Nortel Falls To Telecom's Tectonic Shift

[qi:gigaom_icon_4G] Earlier this month, when I wrote about Telecom’s Titanic Shifts and the decline of the once mighty service providers, in passing I noted the slow-mo descent of Western equipment makers. With the mega-growth registered by non-Western carriers as dominant equipment buyers, we have seen the rise of two hardware giants: Huawei and ZTE.

Their rising fortunes have been mirrored by sharp declines for hardware makers based in Europe and North America. That point was brought home over the weekend when Nortel (s NTL) announced that it was selling CDMA and LTE pieces of its wireless equipment business to Nokia Siemens Networks (NSN) for about $650 million. It was a tactical admission by the once-mighty Nortel that it had little or no room in tomorrow’s telecom world.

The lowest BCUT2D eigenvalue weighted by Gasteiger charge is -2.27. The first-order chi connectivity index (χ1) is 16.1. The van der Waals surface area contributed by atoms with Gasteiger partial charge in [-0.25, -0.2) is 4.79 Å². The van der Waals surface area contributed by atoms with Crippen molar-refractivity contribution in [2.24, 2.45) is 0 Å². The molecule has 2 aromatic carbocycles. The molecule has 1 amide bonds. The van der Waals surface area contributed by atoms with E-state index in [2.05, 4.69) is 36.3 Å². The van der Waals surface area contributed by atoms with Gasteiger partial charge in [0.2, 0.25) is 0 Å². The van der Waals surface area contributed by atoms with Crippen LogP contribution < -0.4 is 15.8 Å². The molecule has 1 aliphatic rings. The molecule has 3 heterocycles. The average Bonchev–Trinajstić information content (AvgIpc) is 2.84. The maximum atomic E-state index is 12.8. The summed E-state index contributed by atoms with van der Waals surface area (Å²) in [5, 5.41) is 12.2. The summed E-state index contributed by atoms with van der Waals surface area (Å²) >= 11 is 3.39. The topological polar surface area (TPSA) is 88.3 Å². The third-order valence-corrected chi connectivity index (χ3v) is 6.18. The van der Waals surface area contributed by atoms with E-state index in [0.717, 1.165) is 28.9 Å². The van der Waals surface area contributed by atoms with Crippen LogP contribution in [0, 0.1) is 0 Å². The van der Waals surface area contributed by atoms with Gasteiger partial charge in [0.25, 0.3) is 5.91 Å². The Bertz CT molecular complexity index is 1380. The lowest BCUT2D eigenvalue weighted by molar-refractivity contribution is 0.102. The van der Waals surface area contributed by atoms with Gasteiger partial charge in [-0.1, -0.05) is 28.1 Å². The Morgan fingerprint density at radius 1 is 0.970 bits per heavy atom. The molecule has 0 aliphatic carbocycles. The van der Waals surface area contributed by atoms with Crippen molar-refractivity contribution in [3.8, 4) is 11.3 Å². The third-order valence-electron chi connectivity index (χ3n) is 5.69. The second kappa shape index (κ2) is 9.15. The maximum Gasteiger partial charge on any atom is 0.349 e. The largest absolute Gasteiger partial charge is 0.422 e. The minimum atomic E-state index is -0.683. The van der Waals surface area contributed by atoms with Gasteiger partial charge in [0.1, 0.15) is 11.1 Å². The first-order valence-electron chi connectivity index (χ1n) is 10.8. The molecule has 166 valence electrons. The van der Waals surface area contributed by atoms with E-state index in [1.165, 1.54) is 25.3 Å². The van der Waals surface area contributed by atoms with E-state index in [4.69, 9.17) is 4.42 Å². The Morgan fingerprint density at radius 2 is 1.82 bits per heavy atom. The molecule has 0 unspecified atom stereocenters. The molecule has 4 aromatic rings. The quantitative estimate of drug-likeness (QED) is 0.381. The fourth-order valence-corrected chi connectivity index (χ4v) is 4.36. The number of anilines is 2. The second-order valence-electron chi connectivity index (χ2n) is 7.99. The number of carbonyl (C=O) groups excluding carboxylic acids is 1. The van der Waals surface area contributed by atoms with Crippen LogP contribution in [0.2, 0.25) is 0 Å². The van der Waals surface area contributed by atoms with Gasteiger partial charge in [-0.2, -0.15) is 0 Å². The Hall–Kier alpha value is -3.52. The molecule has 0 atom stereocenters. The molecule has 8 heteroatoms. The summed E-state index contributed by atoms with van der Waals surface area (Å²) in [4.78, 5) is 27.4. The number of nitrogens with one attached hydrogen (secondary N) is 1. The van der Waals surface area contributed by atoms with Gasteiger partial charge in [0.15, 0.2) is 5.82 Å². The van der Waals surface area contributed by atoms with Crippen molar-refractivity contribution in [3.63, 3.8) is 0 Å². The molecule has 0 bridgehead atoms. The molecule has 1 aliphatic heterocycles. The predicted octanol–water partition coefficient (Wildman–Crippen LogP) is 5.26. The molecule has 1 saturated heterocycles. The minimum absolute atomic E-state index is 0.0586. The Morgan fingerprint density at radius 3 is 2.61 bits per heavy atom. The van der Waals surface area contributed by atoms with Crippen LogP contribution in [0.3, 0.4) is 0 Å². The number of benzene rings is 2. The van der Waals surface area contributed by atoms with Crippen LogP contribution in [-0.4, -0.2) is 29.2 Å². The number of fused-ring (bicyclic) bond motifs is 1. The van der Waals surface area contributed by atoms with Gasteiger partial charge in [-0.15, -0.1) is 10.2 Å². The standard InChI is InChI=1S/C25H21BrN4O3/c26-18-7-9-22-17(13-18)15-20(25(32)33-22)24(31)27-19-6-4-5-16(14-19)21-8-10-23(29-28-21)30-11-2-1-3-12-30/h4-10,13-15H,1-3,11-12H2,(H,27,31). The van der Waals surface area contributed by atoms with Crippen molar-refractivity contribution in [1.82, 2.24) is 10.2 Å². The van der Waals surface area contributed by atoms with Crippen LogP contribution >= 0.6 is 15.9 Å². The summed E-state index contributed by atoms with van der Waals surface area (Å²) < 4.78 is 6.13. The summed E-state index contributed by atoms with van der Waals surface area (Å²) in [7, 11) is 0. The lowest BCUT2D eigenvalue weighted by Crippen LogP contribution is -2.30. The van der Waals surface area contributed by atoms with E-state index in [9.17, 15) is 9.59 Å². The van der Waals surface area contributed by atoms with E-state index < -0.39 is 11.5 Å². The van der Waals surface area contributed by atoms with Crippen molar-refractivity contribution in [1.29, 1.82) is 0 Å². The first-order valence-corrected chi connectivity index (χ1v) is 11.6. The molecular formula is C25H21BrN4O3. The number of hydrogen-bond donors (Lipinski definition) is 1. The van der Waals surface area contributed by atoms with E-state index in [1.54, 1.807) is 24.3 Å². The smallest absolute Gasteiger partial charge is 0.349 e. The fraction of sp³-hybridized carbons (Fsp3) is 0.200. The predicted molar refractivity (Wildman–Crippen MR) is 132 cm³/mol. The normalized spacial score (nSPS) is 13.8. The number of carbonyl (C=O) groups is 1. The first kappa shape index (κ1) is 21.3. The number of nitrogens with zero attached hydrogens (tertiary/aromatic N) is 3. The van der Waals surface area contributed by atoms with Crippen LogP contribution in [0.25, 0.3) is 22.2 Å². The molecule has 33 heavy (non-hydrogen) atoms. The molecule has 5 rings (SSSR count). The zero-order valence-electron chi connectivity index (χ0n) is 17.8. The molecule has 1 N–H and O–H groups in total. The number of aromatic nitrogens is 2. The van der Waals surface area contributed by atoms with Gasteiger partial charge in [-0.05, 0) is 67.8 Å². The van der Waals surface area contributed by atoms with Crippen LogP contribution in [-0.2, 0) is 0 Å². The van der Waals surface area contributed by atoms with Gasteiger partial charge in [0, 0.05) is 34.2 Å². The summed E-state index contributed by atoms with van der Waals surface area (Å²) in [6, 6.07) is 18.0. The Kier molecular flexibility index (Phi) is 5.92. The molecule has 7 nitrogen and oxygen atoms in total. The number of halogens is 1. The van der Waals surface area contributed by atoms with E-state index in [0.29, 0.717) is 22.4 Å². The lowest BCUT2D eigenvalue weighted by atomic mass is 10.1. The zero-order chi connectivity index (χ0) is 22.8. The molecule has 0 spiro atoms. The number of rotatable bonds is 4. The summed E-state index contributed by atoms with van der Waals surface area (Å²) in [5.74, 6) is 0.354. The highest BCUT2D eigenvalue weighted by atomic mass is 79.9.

I have followed Nortel for a long time. The company rose and fell with the telecom bubble. It got Cisco envy — it bought companies for outrageous prices only to see the deals go nowhere. The hubris of its managers turned this once proud house of innovation into a footnote. The company started to chase new markets too late and relied too much on North American market for too long. A lot of that can be blamed on lack of management.

How long before we see other big names in telecom take a dirt nap? Will Alcatel-Lucent (s ALU) be next? In a note to its clients, UBS Research points out that Alcatel-Lucent is going to face considerable pressure in North America, as NSN will indeed be super aggressive. Given how aggressive Huawei has been in its bid to gain market share, the jury is still out even on NSN’s long-term sustainability.